Dying elephant calf rescued
Kuala Lumpur - Malaysian wildlife authorities said on Monday they had rescued an endangered Borneo Pygmy elephant calf that had been separated from its mother and found dying in a plantation.
The six-month-old elephant was weak and dehydrated when found last week after plantation workers alerted the wildlife department in eastern Sabah state, on Borneo island, its chief veterinarian Sen Nathan said.
He said the calf was lost in the plantation for at least three days before it was rescued.
"A calf relies entirely on the mother and if it is not fed for that long, this would have normally killed the elephant," he said.
"Its condition was bad, and it could have died from dehydration," Nathan said, adding an elephant was only capable of looking after itself after it turned three.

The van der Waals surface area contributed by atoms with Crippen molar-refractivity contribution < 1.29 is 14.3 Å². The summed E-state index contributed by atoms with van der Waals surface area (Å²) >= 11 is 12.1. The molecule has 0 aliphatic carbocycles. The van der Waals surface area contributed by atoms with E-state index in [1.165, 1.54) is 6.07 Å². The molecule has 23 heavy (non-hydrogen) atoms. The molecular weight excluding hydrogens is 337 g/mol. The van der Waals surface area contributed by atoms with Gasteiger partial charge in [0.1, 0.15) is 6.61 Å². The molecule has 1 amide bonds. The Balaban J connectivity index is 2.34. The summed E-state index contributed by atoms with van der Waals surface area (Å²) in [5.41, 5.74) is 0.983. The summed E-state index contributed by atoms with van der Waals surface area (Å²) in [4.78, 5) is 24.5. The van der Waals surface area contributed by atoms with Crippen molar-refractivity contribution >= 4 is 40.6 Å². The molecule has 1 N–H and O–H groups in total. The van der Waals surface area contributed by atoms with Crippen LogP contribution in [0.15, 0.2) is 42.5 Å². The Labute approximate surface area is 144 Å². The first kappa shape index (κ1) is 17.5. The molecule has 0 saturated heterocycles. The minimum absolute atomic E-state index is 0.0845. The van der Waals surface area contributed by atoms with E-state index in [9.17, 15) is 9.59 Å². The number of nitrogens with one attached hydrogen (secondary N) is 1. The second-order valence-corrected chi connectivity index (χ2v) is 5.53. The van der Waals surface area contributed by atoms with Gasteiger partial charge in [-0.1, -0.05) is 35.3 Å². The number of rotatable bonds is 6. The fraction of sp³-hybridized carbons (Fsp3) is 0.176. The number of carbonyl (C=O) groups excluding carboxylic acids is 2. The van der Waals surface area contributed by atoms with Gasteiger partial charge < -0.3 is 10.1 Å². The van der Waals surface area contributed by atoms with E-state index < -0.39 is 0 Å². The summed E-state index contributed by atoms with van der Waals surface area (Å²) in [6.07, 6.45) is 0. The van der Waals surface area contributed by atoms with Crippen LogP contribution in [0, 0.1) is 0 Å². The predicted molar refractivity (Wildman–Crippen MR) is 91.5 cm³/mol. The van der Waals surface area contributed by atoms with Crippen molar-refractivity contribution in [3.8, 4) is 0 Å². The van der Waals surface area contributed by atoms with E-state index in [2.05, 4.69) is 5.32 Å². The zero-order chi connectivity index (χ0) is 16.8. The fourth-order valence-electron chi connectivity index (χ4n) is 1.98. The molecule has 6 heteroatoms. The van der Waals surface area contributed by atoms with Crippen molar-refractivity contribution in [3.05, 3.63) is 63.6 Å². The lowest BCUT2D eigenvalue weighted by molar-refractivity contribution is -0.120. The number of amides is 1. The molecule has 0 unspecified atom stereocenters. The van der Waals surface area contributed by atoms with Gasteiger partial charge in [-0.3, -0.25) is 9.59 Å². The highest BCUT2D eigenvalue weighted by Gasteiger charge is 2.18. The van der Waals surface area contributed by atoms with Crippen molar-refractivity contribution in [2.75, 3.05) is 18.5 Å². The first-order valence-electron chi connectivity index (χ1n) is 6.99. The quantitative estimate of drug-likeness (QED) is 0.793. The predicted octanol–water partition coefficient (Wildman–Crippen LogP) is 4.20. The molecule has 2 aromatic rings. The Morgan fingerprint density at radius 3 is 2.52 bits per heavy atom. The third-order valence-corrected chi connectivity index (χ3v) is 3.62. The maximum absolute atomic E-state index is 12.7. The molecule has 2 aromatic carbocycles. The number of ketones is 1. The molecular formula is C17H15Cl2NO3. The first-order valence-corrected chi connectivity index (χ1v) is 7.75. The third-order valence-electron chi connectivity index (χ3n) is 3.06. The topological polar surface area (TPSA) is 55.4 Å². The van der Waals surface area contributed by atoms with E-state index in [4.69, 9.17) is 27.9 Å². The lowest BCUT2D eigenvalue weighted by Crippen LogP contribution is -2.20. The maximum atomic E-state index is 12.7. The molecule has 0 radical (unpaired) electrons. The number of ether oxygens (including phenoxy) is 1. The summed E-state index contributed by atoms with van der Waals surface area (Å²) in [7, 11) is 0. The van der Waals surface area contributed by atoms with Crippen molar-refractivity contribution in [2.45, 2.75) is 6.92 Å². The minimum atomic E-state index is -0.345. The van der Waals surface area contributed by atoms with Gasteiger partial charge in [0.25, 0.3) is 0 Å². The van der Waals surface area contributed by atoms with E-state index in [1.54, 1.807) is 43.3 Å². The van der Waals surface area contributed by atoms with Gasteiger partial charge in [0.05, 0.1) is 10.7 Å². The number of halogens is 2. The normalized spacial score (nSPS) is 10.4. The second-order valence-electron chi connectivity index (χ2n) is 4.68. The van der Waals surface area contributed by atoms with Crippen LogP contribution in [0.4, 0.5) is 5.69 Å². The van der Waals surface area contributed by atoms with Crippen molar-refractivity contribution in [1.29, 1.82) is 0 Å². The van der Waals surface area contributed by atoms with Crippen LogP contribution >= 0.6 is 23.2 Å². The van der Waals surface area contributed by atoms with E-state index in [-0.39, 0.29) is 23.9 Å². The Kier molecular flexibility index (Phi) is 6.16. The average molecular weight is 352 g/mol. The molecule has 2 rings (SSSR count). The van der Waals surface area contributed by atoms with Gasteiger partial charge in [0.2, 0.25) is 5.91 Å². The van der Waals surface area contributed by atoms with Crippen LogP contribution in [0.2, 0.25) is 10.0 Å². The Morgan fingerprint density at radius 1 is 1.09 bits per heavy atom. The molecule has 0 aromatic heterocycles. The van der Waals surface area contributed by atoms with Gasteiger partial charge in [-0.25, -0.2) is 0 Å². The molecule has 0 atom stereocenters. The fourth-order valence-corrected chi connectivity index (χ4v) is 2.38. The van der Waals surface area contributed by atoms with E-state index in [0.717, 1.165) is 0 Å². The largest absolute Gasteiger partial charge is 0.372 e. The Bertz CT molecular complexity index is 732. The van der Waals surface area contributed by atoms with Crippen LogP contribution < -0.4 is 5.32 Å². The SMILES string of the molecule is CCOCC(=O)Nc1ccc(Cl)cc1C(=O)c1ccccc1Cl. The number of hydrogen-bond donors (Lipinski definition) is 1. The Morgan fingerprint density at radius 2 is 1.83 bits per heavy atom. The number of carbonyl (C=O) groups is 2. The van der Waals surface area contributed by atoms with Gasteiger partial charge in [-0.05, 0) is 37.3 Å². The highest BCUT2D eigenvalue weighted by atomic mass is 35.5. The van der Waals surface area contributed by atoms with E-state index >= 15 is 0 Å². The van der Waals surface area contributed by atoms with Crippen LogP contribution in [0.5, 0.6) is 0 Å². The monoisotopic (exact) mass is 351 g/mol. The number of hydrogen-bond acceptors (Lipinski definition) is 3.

"It refused to drink the formula milk we fed during the first 24 hours, but now it has gotten used to it and is drinking from the bottle. Its condition has stabilised and it is recovering," he added.
Pygmy elephants are unique to Borneo and form a sub-species of the Asian elephant. It has a rounded appearance and males stand only about 2.5 metres tall, compared to about three metres for mainland Asian elephants.
Authorities said the elephant species is considered endangered, with around 1 500 - 2 000 left on Borneo island.
Wildlife activists have warned that Borneo Pygmy elephants are fast losing their natural habitat to deforestation and human encroachment following a two-year satellite tracking study in 2007.